Adams' pragmatism prepares Leicester for the long siege

Manager at club with lowest budget in top flight makes 11 close-season signings and expects fight for survival
Click to follow

Eat your hearts out, Sir Alex Ferguson and Arsène Wenger. Stick this one up your chequebooks, Claudio Ranieri and Gérard Houllier. Going into this weekend's opening round of fixtures, only one manager can boast an unbeaten record in the Premiership. Come on down, Micky Adams of Leicester City.

"I wonder how long that will last?" asks Adams, grinning as he proceeds to read aloud from a wallchart in his office at Leicester's suburban training complex. "Southampton at home to start with on Saturday. Then Chelsea away - should be interesting - and Middlesbrough home. I wonder."

Adams has, admittedly, presided over just four matches in the top flight. They came 15 months ago, when Leicester were already relegated, and produced a victory and three draws. But in the context of that wretched campaign it felt like a 10-match winning streak and set the tone for last season's promotion.

In fact, there are few, even in the illustrious company he now keeps, that can match Adams' capacity for proving hard to beat. Since taking over from Dave Bassett, who remains director of football at the season-old Walkers Stadium as well as mentor to the manager, Leicester have lost only six League matches out of 50.

Adams realises it will be far harder prising points from Manchester United, Arsenal et al than it was keeping the Sheffield Uniteds and Nottingham Forests at bay en route to the runners-up spot in the First Division. Which is why the 41-year-old Yorkshireman has been working overtime in the transfer market.

His 11 close-season signings represent the most by any club since the Premier League was formed in 1992. The influx includes Les Ferdinand, Steve Howey, Craig Hignett, Riccardo Scimeca, Keith Gillespie and Ben Thatcher. Unremarkable players, perhaps, but all of a proven pedigree and calculated to provide competition for Muzzy Izzet, Matt Elliott and other remnants of bygone eras.

Of equal importance, for a club that went into administration amid crippling debts last year, is that Adams' recruitment campaign was conducted on the cheap. "I'd have bought Wayne Bridge, Juan Veron and Damien Duff if I could," he admits. "But my market is free transfers, 'Bosmans' and people other clubs don't want.

"It was a matter of how many I could get in on a limited budget. Given the same money three years ago, I'd have got five, maximum. It reflects the current market and the way players' wage demands have dropped. Even agents are being more realistic."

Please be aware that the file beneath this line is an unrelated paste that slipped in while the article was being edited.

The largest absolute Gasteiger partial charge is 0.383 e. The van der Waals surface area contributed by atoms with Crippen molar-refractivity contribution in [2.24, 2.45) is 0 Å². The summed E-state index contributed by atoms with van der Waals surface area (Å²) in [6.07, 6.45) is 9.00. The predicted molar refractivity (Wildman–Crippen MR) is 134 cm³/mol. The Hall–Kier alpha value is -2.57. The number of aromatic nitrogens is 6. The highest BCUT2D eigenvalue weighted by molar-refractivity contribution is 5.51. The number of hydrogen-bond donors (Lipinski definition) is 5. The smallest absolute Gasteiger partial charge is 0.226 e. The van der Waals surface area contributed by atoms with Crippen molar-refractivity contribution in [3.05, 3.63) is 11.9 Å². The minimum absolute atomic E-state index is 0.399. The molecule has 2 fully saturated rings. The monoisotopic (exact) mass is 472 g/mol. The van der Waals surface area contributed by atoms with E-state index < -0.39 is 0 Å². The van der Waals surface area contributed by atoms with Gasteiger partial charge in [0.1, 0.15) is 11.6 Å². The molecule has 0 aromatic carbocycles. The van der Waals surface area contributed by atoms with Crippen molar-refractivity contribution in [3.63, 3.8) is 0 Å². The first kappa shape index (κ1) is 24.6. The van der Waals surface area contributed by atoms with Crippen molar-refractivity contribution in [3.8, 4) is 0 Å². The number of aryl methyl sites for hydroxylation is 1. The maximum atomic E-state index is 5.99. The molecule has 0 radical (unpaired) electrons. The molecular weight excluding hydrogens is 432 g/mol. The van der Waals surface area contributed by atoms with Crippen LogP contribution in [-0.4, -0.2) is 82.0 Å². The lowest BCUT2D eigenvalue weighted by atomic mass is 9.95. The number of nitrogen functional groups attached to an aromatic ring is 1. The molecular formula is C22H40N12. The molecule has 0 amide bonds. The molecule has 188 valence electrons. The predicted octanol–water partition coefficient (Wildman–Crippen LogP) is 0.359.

Adams was in charge of Fulham, Brentford, Swansea and Brighton before arriving at the now-demolished Filbert Street as assistant to Bassett after Peter Taylor's tenure turned sour. Almost proudly he says: "Every club I've been at has been skint."

Yet has all his "creative dealing", as he calls it, delivered quantity rather than quality? "I like to think the players I've brought in have something to prove, to themselves and to other people. Take Les Ferdinand. I'm convinced he can still score goals at this level. He'll have to."

Adams, it seems, is braced for a fight against the drop, cheerfully accepting the West Bromwich Albion mantle "because they had the lowest budget then and we've got it now".

Super-optimists among Leicester's supporters may protest that targeting mere survival is a defeatist strategy. However, the man they see as cut from the same cloth as Martin O'Neill believes in plain speaking.

"The players aren't daft. They know we're favourites to go down with the bookies and the pundits. We had a siege mentality last season and we'll probably adopt it again. Our motivation comes from proving people wrong.

"If we stayed up, it would represent success to most people. For me it would be my players going out and having a real go, so there's no regrets come the end of the season, no one saying 'if only we'd given more'."

The same pragmatism informs his approach to preparation. More than one rival manager last season sneered that Leicester "only beat us on set-pieces". Adams, who also became accustomed to hearing that Portsmouth and Forest were purer footballing exponents, has a blunt response.

"Defending and attacking at free-kicks and corners is part of the game," he says. "I'm not naïve enough to think we're going to out-football the rest of the Premiership. What might win us a match is a set-piece. So we'll keep working extra hard on them."

The importance of organisation was something Adams absorbed particularly when he was briefly Howard Wilkinson's left-back at Leeds. He hopes he also brings to training the enthusiasm that characterised Billy Bremner's management, while his recent wheeler-dealing evokes Bobby Gould when he bought him for Coventry.

"I haven't modelled myself on any one manager. The biggest influence on me is 'Harry' Bassett. I reckon he's wasted doing what he does. With his knowledge and experience he should still be a manager."

Adams will surely need his colleague's ebullience and ready wit this season, though he has few problems keeping setbacks in perspective. "I've got a handicapped brother, a big Sheffield United fan, who has cerebral palsy but loves his life. Football has pressures and stresses but nothing compared to what many people go through."